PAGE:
This post is really just to report, that I haven't really got anything to report! And once again, it's down to the weather.
Towards the end of last week, we had our first snow. On the Friday, I headed to my feeding station in Bowland, and there was a sprinkling of the white stuff on the fells. Whilst I was at my feeding station topping the feeders up it was snowing there too, but it wasn't quite cold enough for it to settle.
The feeders were duly re-filled, seed scattered on the ground for the ground feeders, all ready for a ringing session on Sunday morning. Sunday morning came round, and I met up with Alice, and it was raining! Not the sort of rain that would trouble you if you were out for a walk, or birding on the hoof, but it was the sort of rain that is impossible to ring in.
Instead, we had to settle for a walk. We didn't really see a great deal, there was the usual Coal Tits, Nuthatches and Chaffinches visiting the feeders, and a couple of Great Spotted Woodpeckers in the woods. A few Goldcrests called from some conifers, and a Raven flew over croaking. A Buzzard and a Redwing later, and that was it. That's two weekends in a row where the dreich weather has prevented us from doing any ringing. And the forecast isn't looking great for the coming weekend either, but never mind, the Solstice will be upon us soon and we can look forward to the return of the light.
Today I was at one of my wintering bird survey sites in west Lancashire, the one with a bit of a marsh. My survey period was from mid-morning to early afternoon to cover the low tide period, and it was quiet. The first entry onto my maps was a Roe Deer that slipped round the end of a hedge and along the edge of the marsh. The only other mammal that I recorded was a Brown Hare that I flushed from a drier bit of the marsh where it abuts an arable field. The male Kestrel was in residence, and I saw him in a variety of locations; perched up on power lines, hovering over the marsh and keeping watch from some Willows surrounding a pond.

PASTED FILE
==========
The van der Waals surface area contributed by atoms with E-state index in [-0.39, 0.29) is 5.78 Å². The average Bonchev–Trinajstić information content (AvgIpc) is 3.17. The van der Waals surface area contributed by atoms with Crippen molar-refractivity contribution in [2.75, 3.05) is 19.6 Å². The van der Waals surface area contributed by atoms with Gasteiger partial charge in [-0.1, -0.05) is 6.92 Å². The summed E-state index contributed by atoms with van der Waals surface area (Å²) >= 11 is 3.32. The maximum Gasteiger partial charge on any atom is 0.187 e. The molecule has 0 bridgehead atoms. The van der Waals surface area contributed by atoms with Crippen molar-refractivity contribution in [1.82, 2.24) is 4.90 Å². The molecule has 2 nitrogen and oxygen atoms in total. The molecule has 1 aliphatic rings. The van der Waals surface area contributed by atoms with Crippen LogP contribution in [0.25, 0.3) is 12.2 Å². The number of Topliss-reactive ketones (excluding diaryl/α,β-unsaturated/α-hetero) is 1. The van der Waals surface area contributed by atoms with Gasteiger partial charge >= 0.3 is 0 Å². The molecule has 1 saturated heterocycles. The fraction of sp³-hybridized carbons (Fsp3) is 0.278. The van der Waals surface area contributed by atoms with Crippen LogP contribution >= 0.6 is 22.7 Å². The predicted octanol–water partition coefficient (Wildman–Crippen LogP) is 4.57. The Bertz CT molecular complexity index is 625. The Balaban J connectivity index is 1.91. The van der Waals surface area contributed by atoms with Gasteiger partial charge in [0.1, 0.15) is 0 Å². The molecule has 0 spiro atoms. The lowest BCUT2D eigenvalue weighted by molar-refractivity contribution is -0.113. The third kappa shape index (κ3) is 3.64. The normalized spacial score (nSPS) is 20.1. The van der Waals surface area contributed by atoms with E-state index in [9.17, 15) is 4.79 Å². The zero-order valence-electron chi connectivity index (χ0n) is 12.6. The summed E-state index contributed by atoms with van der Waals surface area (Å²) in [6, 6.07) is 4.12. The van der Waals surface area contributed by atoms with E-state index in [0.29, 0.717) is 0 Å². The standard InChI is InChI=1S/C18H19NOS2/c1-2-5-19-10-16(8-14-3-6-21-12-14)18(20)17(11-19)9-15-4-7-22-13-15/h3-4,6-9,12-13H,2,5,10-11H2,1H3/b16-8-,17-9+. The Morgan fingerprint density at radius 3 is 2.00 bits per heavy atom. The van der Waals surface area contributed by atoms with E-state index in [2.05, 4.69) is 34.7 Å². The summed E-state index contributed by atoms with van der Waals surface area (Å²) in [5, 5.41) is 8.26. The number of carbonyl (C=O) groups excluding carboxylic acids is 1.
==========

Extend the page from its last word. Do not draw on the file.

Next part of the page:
Talking of raptors, I had a Buzzard that kept on upsetting the Starlings, Fieldfares and Woodpigeons that were feeding in a stubble field, by flying backwards and forwards over them to some woodland, but most interesting was the female Sparrowhawk hunting over the marsh. I don't know whether she had become a bit of a Snipe specialist in terms of her prey selection, or perhaps even Teal, as I suspect she was capable of tackling Teal, but she was flying back and forth over the marsh flushing Snipe and giving chase. I never actually saw her catching any, but she certainly gave me the impression that she had done this before, and it wasn't just pure opportunism.
The marsh is a bit frustrating as I don't really know what is on/in there in terms of numbers. I hear Mallard and Teal calling, but how many I don't know, and I entered two Water Rails on to the maps based on calls from different parts of the marsh, but there could well be more than that.
I mentioned Fieldfares and Starlings before in relation to the Buzzard, and I recorded 32 of the former and 435 of the latter. I had a Raven go over, and I only mention it because I like Ravens, as a single Raven these days isn't as exciting as it used to be in this part of the world when I was a nipper.
Behind my second VP there is a ribbon of woodland alongside a burn, and I had a couple of Grey Wagtails close to this area. A flock of 49 Goldfinches were feeding on Ash seeds, and in fact they were virtually above my head, but were feeding quietly and it was only when they flew and called that I knew they were there. A party of eight Long-tailed Tits bounced from the hedge and across to the woodland. I think last time I was at this VP a couple of weeks ago, they numbered fourteen, but then again, they could easily be different birds.
Although it was quiet, it was a pleasant way to spend a few hours working. As I hinted at before, the weather isn't improving anytime soon, and I will struggle to get another survey in before weekend, but I always live in hope!